One of our dogmas is that all ills can be cured, which is why we imagine we can just “address” the “broader issues” with the right sorts of cultural experts or foreign policy strategists or conflict management gurus. This is a mistaken view of history—and of the human condition. Very mistaken. The Muslim world’s descent into a culture of perpetual warfare cannot be “addressed” any more than the social conditions that gave rise to Hitler could be “addressed.” Instead, it will require our resolve to resist its aggressions and our wisdom to mitigate its excesses. It will also call for compassion for the many innocent victims and solidarity with those in the Middle East who seek a different future. It’s not the case that we can or should do nothing. But we’ve got to do what we do with a sober sense of our limitations.

• One of those limitations rests in the fact that we’re not global therapists or international diversity consultants, as our liberal culture tempts us to imagine. By any honest view of the global situation, we’re combatants in the battle ISIS is waging, as its leaders and Islamist revolutionaries elsewhere so clearly express in word and deed. We can’t “address” the “broader issues,” because the global reach of our culture is a broader issue roiling the Middle East.

• A sense of our limitations does not mean pessimism. The “broader issues” of the Cold War were never “addressed.”

• “Why is the world silent while Christians are being slaughtered in the Middle East and Africa?” A good question that I’m grateful Ronald S. Lauder asks in the editorial pages of the New York Times. He’s president of the World Jewish Congress. He knows the deadly price of silence, which he refuses to pay. “Just as I will not be silent in the face of the growing threat of anti-Semitism in Europe and in the Middle East, I will not be indifferent to Christian suffering.”

• I fear our political leaders are mostly silent about the persecution of Christians in the Middle East because they’re fearful that speaking up will stand in the way of “addressing” the “broader issues.” I can hear the State Department official saying, “We can’t be seen as defending Christians. It will undermine our efforts to build a pro-American coalition in the Muslim world and make it harder to broker peace between Israel and the Palestinians.”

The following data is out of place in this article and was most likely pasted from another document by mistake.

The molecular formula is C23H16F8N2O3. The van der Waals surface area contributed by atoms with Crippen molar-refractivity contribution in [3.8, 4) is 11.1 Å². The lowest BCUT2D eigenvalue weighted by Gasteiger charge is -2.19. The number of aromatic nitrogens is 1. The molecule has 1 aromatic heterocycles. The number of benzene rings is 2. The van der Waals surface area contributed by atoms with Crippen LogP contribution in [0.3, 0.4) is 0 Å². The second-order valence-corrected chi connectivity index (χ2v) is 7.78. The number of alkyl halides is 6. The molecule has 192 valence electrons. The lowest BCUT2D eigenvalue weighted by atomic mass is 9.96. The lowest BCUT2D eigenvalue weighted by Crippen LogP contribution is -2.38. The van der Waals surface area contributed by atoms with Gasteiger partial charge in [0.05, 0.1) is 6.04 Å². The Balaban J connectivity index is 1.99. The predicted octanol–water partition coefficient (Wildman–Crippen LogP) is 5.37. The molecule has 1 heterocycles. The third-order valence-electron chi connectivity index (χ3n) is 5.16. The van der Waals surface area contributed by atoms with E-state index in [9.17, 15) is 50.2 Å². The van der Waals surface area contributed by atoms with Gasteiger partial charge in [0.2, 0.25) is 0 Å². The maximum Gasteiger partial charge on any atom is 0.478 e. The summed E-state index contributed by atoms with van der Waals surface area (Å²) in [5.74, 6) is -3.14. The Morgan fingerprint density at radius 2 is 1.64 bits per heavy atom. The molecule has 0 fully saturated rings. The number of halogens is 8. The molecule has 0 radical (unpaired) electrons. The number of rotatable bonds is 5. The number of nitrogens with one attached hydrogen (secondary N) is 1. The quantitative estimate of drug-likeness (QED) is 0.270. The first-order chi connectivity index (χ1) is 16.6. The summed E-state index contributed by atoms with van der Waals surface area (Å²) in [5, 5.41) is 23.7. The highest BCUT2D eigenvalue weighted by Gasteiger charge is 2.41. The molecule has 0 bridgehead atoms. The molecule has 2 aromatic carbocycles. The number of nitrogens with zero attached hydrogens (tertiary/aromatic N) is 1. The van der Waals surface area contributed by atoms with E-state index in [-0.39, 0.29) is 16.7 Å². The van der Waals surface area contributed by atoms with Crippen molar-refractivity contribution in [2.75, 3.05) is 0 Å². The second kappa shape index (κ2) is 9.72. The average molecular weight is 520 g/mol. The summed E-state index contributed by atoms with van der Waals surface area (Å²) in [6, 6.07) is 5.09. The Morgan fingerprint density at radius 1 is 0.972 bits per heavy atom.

• There’s another, darker reason. In America today, a growing cohort of people regard Christianity as a malign force. For them, it’s a repressive moral system that subordinates women, oppresses gays and lesbians, and generally stands in the way of a “more inclusive” society. Only a few days ago I passed a young man on the street. He had a T-shirt done up in the style of a popular British poster designed to raise public morale at the outset of World War II. But what it said was this: “Keep Calm and Piss on the Cross.”

• Pope Francis broke the silence recently, on his way back from South Korea, when reporters posed questions about the plight of Christians and others in the Middle East. He responded, “Where there is an unjust aggression I can only say that it is legitimate to stop the unjust aggressor.” Francis equivocated about just what “stop” might entail, distancing himself from war-making. But other Vatican officials have been more forthright.

This tone is quite different from 2003, when the Vatican spoke against the U.S. invasion of Iraq. But then again, the circumstances are different. Today, Pope Francis is like all of us. He reads about the brutalities perpetrated by the Islamic State. He sees images of Christians and others persecuted, killed, and driven from their homes. This is not a situation in which anyone imagines that economic sanctions or forceful diplomacy will be effective. So the Holy Father calls for action, and others in Rome call for military action. They know that the Gospel’s call for peace can’t mean standing on the sidelines as the innocent are slaughtered.

• After one of the local football teams here in New York hired David Tyree as director of player development, there were cries of outrage. How can an “anti-gay” Christian—that’s the way the press now describes someone who holds traditional views on sexual morality and marriage—be trusted in a position of responsibility in the NFL? He has committed many sins: opposition to New York’s gay marriage law in 2011, support for conversion therapy, and more. For the ill-named Human Rights Campaign, such views disqualify a person for any job—anywhere. For them, it’s all war all the time. Defending the hire, Giants General Manager Jerry Reese made some simple, intelligent comments: “I’m not here to talk about social issues. I believe that everybody should be treated equally. I believe everyone should be treated fairly. I believe everybody should have an opinion, too. Most of all, I believe I should mind my own business and keep the plank out of my own eye.” Pretty good locker room principles.

• Recently we published Robert Spaemann’s sharp criticism of new proposals to revise the Catholic practice of requiring divorced and remarried people whose first marriage has not been annulled to forgo receiving Communion (August/September). His arguments are reinforced and deepened by a succinct analysis of the historical, philosophical, and theological issues at stake. A series of very readable short papers on those issues was recently published in the indispensable theological journal Nova et Vetera:“Recent Proposals for the Pastoral Care of the Divorced and Remarried: A Theological Assessment” (Vol 12, No. 3, pp. 601–630). Required reading for anyone who wants to get his mind around what looks to be one of the defining debates of Francis’s papacy.